Let the jirga games begin – with a bang
After many delays, several faux pas, and much discourse over conflicting goals and a lack of direction, the much-awaited peace jirga kicked off this morning – with a bang.
The usual bang – or bangs – it must be said, although this time, the rockets came pretty close.
The first one came just as Afghan President Hamid Karzai was delivering the inaugural address inside the giant white tent erected on the grounds of the Kabul Polytechnic University.
It did however provide an opportunity for some quintessentially Karzai stabs at humor. “Perhaps someone’s trying to fire a rocket,” he quipped in deadpan mode. “Even a three-year-old would not be afraid. Let’s continue.” And continue he did, to his credit.
But then, as the sounds of rockets and gunfire inched closer, Karzai wrapped up his speech and promptly left.
There was much discussion over whether Karzai was scheduled to stay at the jirga or leave right after his address. If that indeed is the case, I fail to see why the Afghan president lacks the time for a political initiative of such import – for his administration, for his people, for his country and for the foreign troops who are risking their lives in his country.
But then is it really such a high stakes initiative, this peace jirga?
There’s the usual ceremonial Kabul jirga drama: delegates flashing security passes, security personnel outnumbering delegates, a rich array of magnificently tied turbans, the beards at various lengths and colors.
The ladies section features rows of women elegantly veiled, impeccably poised…oh, the dear old Afghan ladies section, it breaks my heart to see - to feel - the hopes, the sheer tenacity of all these Afghan women. We’ve been here before. We’ve had jirgas in the past, where the ladies have been hushed and shushed by the grand male elders. And still they shout on, and still they fight. I can see they’re not ready to quit. Are we going to let them down again? Who are these Taliban, these men who did not let girls near a school? Which one of them are we talking to?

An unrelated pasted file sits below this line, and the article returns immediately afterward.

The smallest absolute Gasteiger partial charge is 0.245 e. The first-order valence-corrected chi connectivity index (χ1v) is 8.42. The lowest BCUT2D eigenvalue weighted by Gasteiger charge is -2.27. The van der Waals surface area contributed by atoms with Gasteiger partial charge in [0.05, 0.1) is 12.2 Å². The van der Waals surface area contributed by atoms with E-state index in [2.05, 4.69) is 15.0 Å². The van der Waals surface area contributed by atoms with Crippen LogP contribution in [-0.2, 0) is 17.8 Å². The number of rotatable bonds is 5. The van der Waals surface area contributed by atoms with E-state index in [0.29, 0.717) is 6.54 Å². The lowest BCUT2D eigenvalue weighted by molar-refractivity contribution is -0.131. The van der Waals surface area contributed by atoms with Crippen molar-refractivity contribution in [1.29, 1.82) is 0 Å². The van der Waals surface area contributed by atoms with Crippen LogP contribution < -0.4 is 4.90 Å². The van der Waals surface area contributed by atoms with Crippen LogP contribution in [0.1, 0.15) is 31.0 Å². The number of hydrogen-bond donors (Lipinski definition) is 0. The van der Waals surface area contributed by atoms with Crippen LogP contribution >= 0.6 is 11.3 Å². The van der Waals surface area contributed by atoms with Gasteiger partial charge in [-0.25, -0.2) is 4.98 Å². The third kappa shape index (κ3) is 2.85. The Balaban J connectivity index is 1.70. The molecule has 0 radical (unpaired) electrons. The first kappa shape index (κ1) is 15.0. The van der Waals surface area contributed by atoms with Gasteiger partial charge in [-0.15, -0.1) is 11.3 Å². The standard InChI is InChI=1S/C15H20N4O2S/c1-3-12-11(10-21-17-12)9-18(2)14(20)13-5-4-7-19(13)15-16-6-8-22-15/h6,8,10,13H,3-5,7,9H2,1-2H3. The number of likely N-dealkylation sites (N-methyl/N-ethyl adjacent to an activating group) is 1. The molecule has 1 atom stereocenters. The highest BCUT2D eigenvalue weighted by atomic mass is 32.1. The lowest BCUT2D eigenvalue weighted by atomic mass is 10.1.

Good question: which ones are we talking to? Nobody knows. Much is heard, nothing is confirmed.
The last senior Talib from the Quetta shura who tried negotiating with Afghan officials - Mullah Abdul Ghani Baradar – was arrested by Pakistani authorities. A senior Pakistani official told The New Yorker that Baradar’s arrest was – and I quote – “an F you” to the Afghan government. It was designed to make it clear to Karzai that Pakistan will control the Taliban-talking shots.
The Talibs who pose the greatest security threats right now – like Jalaluddin Haqqani’s son, Sirajuddin – have no appetite for negotiations. Neither, it seems, does the US.
So, let the peace jirga circus continue. I eagerly await the final declaration. Not because it will change the course of history, but out of purely linguistic concerns.